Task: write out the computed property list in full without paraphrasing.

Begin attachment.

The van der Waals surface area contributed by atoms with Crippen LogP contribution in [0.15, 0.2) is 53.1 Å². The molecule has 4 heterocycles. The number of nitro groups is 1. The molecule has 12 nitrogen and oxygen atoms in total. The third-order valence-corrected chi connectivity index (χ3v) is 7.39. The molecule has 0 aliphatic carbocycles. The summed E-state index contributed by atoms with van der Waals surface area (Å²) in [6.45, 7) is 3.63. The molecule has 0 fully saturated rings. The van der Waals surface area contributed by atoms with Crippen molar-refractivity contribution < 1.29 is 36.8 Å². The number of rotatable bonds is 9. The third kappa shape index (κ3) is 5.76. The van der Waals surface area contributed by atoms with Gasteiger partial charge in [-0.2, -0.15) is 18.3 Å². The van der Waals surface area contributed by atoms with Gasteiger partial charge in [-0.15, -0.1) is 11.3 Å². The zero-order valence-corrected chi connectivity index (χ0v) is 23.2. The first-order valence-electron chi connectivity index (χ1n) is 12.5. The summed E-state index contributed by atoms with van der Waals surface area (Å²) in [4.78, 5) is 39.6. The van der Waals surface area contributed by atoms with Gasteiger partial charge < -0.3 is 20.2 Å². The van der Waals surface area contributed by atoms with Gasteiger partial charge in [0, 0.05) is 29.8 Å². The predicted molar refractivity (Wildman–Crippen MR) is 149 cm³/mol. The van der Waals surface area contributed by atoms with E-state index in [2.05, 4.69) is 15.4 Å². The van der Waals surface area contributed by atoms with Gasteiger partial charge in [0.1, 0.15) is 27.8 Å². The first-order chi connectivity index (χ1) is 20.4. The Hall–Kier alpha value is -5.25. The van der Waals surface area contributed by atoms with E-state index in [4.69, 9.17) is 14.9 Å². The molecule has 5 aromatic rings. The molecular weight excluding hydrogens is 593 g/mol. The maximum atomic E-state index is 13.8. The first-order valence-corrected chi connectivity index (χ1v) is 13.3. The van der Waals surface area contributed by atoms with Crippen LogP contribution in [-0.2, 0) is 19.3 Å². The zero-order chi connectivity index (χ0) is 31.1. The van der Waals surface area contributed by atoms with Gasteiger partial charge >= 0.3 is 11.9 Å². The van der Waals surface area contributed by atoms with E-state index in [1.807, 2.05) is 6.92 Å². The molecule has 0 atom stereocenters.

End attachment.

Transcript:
The van der Waals surface area contributed by atoms with Crippen LogP contribution in [0.15, 0.2) is 53.1 Å². The molecule has 4 heterocycles. The number of nitro groups is 1. The molecule has 12 nitrogen and oxygen atoms in total. The third-order valence-corrected chi connectivity index (χ3v) is 7.39. The molecule has 0 aliphatic carbocycles. The summed E-state index contributed by atoms with van der Waals surface area (Å²) in [6.45, 7) is 3.63. The molecule has 0 fully saturated rings. The van der Waals surface area contributed by atoms with Crippen molar-refractivity contribution < 1.29 is 36.8 Å². The number of rotatable bonds is 9. The third kappa shape index (κ3) is 5.76. The van der Waals surface area contributed by atoms with Gasteiger partial charge in [-0.2, -0.15) is 18.3 Å². The van der Waals surface area contributed by atoms with Gasteiger partial charge in [-0.15, -0.1) is 11.3 Å². The zero-order valence-corrected chi connectivity index (χ0v) is 23.2. The first-order valence-electron chi connectivity index (χ1n) is 12.5. The summed E-state index contributed by atoms with van der Waals surface area (Å²) in [4.78, 5) is 39.6. The van der Waals surface area contributed by atoms with Gasteiger partial charge < -0.3 is 20.2 Å². The van der Waals surface area contributed by atoms with Gasteiger partial charge in [0, 0.05) is 29.8 Å². The predicted molar refractivity (Wildman–Crippen MR) is 149 cm³/mol. The van der Waals surface area contributed by atoms with E-state index in [2.05, 4.69) is 15.4 Å². The van der Waals surface area contributed by atoms with Gasteiger partial charge in [0.1, 0.15) is 27.8 Å². The first-order chi connectivity index (χ1) is 20.4. The Hall–Kier alpha value is -5.25. The van der Waals surface area contributed by atoms with E-state index in [4.69, 9.17) is 14.9 Å². The molecule has 5 aromatic rings. The molecular weight excluding hydrogens is 593 g/mol. The maximum atomic E-state index is 13.8. The first-order valence-corrected chi connectivity index (χ1v) is 13.3. The van der Waals surface area contributed by atoms with Crippen LogP contribution in [-0.2, 0) is 19.3 Å². The zero-order chi connectivity index (χ0) is 31.1. The van der Waals surface area contributed by atoms with Gasteiger partial charge >= 0.3 is 11.9 Å². The van der Waals surface area contributed by atoms with E-state index in [1.807, 2.05) is 6.92 Å². The molecule has 0 atom stereocenters.